In the summer of 2013, a change was happening in the ocean. It was initially unnoticed by all but the most observant – the sea stars were disappearing along the West Coast, becoming victims of sea star wasting disease (SSWD).
The missing starfish led to a collaborative citizen science project to study the problem led by the Multi-Agency Rocky Intertidal Network (MARINe). MARINe compiles data from sites ranging from Alaska to Mexico and uses the info to track the overall long-term health and abundance of sea star populations along the Pacific Coast. Despite extensive study, the root cause of SSWD has not yet been determined.
SSWD is hard to recognized by its initial symptoms; a flattened appearance and lesion mark resemble numerous afflictions. Within days of the disease taking hold the sea star’s tissue begins to decay and disintegrate. According to Alert Diver Online, many divers were unaware of the extent of the situation until almost unrecognizable starfish were noticed. They seemed to have melted into the seafloor.
“Imagine you’re diving a reef one week, admiring the prolific life encrusting the rocks — sponges, sea fans, starfish and other invertebrates — and two weeks later you return to the same site and poof, the starfish are all gone, and everything else is unchanged,” Allison Vitsky Sallmon wrote in an article about SSWD for Alert Diver Online.
Sallmon’s report said the disease was first found to be affecting the common ochre star followed by reports of other affected species such as the sunflower star. Alarmed scientists with MARINe, consisting of 18 monitoring groups, organized a collaborative project centered on starfish health. They estimate that 23 sea star species have been affected.
“It’s critical to understand that while wasting syndromes affecting starfish had occurred before, this event was quite different; never had such a massive die-off affected such a huge geographic area,” Sallmon wrote.
Melissa Miner, a scientist with the rocky intertidal monitoring group at the University of California, Santa Cruz, emphasized in Sallmon’s report that the phenomenon warranted a swift, coordinated response.
“Prior outbreaks were cyclical, patchy and almost always associated with warm-water episodes,” Miner said. “This outbreak, however, was coast-wide and wasn’t primarily dependent upon water temperatures. One of the worst die-offs during the recent outbreak occurred in Santa Barbara in the wintertime.”
Many questions still remain about what aggravates the disease and why some areas are affected more than others. Historically, die-offs have been associated with warm ocean temperatures, but Miner said the organization has not seen a correlation between higher water temperatures and sea star wasting. Other influences such as density of starfish species or viral infection have been shown not to be definitively associated with SSWD on a widespread basis.
“Right now,” Miner said, “we and many other scientists believe that the cause of the outbreak was multifactorial.”
Sallmon wrote that certain species such as ochre stars have rebounded in some areas, while numbers of others such as sunflower stars remain extremely low. Recent reports indicated new observations of SSWD-affected sea stars of multiple species in Washington and British Columbia as well as sightings of sick bat stars in Southern California.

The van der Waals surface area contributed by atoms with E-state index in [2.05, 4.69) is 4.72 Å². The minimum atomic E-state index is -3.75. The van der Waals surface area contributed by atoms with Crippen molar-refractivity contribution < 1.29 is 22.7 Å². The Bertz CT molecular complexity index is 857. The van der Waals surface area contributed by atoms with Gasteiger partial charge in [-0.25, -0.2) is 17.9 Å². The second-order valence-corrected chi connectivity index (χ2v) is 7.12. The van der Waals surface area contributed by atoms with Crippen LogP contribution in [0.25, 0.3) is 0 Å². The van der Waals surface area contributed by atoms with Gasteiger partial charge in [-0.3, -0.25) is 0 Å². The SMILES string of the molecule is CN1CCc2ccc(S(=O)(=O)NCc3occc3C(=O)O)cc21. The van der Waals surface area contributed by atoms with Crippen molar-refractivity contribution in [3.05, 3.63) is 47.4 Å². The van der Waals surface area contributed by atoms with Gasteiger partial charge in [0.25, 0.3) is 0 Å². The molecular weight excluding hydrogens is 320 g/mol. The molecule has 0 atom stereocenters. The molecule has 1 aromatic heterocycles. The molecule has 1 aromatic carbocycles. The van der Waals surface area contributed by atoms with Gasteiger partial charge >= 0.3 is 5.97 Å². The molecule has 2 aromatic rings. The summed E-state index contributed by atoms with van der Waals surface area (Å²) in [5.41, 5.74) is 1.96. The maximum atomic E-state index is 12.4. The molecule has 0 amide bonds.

In June of 2018, Oregon Public Broadcasting (OPB) reported that a massive starfish baby boom was helping the devastated starfish population to recover. Starfish ecologist Bruce Menge reportedly has studied for decades with Oregon State University. He told OPB that by the summer of 2015, most research sites had lots of tiny little stars appearing. He counted hundreds of baby starfish in an area the size of his hand at one site.
“The babies have grown into juveniles and continue to grow at actually a pretty fast rate,” Menge said. “When the animals mature to adulthood, chances are the numbers will actually be higher than they were before the disease.”
He added that he still sees signs of the wasting disease in adult starfish, but it’s much less common than before. New research suggests the new sea star populations may be evolving to promote genetic resistance to the virus causing the wasting disease. Researchers still can’t explain exactly what caused the massive die-off, though they think it could be linked to climate change, according to OPB.
“These are things we’ve never seen in multiple decades of research,” Menge said. “This recovery we think we’re seeing is very helpful, but you’re always a little worried because suddenly the system seems much more variable than it was before.”
A postdoctoral student at Oregon State University who has studied the disease since the first outbreak, Sarah Gravem said part of what makes the disease so hard to research is its untraditional way of spreading.
Gravem said in recent years the percentage of sea stars affected by the disease at survey sites along the Oregon Coast have settled at closer to 10 percent. The figures reported in Cannon Beach in January are some of the earliest for the year, Gravem said, but could possibly be a worrisome indicator.
While many Oregon sites have made a substantial recovery, Gravem said, the sea stars are smaller. The role sea stars play in the ecosystem is a “big mean predator,” she said, and their job is to eat prey like snails and limpets. If smaller sea stars are eating less, that could lead to an overabundance of snails and limpets, threatening the intertidal balance.